The distinction between an independent officeholder and an employee could hardly be more important but is sometimes difficult to discern. That was certainly so in the case of a woman who served for many years as an independent chair of a local authority’s fostering panel.
After her appointment was terminated, the woman lodged an Employment Tribunal (ET) complaint against the council, alleging unfair dismissal and breach of contract. The council denied her claims and, at a preliminary hearing, asserted that the ET had no power to hear her case in that she was not an employee.
Ruling on the matter, the ET found that the independent nature of her appointment did not preclude her from being the council’s employee. She was subject to regular performance reviews and tax was deducted at source from her attendance fees and expenses claims. The council provided her with the equipment needed for her work; she was expected to undergo training and she was obliged to provide her services personally, in that there was no suggestion that she could arrange a substitute to perform her role.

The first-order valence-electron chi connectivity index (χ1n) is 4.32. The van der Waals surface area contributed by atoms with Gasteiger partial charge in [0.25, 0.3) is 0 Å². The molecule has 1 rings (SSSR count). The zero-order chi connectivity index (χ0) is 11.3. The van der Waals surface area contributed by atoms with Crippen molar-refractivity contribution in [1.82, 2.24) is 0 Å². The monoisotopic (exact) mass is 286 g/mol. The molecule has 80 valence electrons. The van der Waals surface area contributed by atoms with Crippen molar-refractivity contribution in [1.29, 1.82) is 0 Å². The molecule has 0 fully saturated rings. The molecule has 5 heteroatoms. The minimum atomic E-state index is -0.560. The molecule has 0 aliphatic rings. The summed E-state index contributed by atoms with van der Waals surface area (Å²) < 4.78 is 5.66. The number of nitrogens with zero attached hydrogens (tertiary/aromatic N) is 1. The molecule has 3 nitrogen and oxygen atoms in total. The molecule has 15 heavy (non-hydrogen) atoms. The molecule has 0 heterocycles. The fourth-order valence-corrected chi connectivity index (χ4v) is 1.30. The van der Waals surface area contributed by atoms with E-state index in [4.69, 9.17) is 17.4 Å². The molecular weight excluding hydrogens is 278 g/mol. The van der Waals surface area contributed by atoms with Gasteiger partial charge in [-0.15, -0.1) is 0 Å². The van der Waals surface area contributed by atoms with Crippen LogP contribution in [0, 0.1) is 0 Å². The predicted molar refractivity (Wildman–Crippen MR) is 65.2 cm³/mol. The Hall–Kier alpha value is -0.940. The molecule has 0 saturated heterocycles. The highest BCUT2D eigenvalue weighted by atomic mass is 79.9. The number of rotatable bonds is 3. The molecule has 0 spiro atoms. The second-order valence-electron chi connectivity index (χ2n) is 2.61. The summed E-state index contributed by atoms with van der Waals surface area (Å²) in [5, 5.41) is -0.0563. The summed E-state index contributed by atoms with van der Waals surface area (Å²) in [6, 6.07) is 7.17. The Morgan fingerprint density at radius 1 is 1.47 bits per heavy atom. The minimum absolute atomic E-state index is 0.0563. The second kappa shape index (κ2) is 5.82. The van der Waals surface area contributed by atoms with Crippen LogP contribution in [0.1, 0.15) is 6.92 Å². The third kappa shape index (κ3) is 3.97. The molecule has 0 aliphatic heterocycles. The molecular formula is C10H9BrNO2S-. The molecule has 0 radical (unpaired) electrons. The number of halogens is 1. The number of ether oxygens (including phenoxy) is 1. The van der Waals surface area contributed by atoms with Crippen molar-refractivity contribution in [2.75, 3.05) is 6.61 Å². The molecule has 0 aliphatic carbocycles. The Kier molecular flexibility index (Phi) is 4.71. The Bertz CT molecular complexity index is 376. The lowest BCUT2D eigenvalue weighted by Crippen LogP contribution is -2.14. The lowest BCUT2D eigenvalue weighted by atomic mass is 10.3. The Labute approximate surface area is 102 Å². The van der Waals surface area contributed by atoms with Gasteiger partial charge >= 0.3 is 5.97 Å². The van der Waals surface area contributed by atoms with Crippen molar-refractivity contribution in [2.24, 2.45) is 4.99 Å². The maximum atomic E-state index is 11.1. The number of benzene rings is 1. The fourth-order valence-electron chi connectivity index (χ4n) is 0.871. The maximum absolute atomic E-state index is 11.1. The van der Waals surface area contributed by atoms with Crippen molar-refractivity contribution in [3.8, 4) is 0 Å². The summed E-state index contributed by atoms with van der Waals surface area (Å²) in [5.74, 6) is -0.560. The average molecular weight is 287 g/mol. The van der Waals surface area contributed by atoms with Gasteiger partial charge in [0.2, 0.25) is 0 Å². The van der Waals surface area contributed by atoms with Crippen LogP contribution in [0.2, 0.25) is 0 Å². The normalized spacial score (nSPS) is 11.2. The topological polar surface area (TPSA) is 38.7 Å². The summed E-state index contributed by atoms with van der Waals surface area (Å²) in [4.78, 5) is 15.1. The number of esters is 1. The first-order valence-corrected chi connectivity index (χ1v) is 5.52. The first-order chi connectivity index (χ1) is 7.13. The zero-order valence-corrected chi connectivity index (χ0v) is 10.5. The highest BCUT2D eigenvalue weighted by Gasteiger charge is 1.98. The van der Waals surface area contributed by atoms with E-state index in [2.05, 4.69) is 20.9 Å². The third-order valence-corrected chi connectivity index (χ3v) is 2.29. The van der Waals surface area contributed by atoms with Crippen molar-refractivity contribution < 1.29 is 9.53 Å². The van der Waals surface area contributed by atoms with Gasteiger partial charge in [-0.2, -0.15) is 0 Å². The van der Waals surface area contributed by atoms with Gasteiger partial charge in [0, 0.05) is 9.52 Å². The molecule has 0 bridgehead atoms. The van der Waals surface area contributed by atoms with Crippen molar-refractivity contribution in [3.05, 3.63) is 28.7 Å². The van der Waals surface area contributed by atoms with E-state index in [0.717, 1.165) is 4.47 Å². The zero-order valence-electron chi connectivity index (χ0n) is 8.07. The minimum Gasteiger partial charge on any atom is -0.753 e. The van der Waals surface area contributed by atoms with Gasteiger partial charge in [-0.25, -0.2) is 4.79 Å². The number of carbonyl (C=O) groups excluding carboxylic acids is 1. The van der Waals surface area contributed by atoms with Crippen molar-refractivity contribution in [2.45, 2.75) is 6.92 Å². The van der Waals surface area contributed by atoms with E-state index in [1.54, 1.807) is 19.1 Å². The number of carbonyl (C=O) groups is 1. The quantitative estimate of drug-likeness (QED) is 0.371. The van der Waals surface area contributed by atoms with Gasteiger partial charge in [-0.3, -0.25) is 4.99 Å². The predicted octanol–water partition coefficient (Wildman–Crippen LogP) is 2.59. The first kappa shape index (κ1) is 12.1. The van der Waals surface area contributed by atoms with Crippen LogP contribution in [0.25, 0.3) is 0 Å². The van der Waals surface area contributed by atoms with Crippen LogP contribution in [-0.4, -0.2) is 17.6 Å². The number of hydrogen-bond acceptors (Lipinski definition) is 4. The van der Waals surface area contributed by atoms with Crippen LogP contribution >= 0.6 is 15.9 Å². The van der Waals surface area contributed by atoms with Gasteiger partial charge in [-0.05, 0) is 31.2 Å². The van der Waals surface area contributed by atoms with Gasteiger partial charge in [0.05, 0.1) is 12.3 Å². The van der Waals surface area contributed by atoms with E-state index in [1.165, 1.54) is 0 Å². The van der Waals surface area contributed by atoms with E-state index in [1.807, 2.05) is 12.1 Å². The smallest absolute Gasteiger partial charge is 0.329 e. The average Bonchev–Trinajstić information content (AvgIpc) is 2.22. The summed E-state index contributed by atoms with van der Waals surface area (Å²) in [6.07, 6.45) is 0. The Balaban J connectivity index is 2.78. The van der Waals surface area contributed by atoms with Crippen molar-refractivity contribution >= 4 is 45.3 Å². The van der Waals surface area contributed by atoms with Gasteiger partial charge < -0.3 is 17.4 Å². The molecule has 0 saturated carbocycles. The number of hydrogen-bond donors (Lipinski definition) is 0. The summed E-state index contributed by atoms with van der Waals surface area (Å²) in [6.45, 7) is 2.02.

On the other hand, she did not receive holiday or sick pay and was free to give up her appointment at any time. She received fees, rather than a salary, and was not integrated into the council’s employment structure. She was at liberty to, and did, undertake similar roles with other local authorities. There was an expectation that she would attend a certain proportion of panel meetings, but she was under no obligation to do so. She had provided no evidence of the council taking action against her or any other panel member in respect of non-attendance.
Overall, the ET found that the mutuality of obligation between her and the council, and the level of control that the council exerted over her, were insufficient to give rise to an employer/employee relationship. She was properly viewed as an independent officeholder. Her lack of employment status meant that her claims had to be rejected for want of jurisdiction.